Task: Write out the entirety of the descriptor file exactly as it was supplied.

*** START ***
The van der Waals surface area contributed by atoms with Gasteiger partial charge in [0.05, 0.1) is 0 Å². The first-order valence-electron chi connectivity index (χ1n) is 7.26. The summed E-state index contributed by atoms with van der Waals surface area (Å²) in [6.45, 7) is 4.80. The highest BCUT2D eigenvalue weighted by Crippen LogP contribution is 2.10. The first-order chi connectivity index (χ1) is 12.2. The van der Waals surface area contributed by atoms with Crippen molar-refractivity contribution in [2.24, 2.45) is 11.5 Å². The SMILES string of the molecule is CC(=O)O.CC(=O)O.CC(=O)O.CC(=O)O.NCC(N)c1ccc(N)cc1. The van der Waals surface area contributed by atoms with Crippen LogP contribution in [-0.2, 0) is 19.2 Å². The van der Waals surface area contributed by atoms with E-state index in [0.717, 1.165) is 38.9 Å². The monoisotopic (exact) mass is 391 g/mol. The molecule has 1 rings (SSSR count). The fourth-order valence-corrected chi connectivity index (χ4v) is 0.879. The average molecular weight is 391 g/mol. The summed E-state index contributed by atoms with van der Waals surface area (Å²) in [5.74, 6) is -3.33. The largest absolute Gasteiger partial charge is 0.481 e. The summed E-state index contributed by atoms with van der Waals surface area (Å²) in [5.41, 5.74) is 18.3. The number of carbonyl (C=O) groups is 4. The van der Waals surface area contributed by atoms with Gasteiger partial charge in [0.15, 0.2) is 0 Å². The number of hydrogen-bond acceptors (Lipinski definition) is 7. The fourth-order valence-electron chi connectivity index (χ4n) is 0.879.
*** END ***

The van der Waals surface area contributed by atoms with Gasteiger partial charge in [0.05, 0.1) is 0 Å². The first-order valence-electron chi connectivity index (χ1n) is 7.26. The summed E-state index contributed by atoms with van der Waals surface area (Å²) in [6.45, 7) is 4.80. The highest BCUT2D eigenvalue weighted by Crippen LogP contribution is 2.10. The first-order chi connectivity index (χ1) is 12.2. The van der Waals surface area contributed by atoms with Crippen molar-refractivity contribution in [2.24, 2.45) is 11.5 Å². The SMILES string of the molecule is CC(=O)O.CC(=O)O.CC(=O)O.CC(=O)O.NCC(N)c1ccc(N)cc1. The van der Waals surface area contributed by atoms with Crippen LogP contribution in [-0.2, 0) is 19.2 Å². The van der Waals surface area contributed by atoms with E-state index in [0.717, 1.165) is 38.9 Å². The monoisotopic (exact) mass is 391 g/mol. The molecule has 1 rings (SSSR count). The fourth-order valence-corrected chi connectivity index (χ4v) is 0.879. The average molecular weight is 391 g/mol. The summed E-state index contributed by atoms with van der Waals surface area (Å²) in [5.74, 6) is -3.33. The largest absolute Gasteiger partial charge is 0.481 e. The summed E-state index contributed by atoms with van der Waals surface area (Å²) in [5.41, 5.74) is 18.3. The number of carbonyl (C=O) groups is 4. The van der Waals surface area contributed by atoms with Gasteiger partial charge in [0.15, 0.2) is 0 Å². The number of hydrogen-bond acceptors (Lipinski definition) is 7. The fourth-order valence-electron chi connectivity index (χ4n) is 0.879.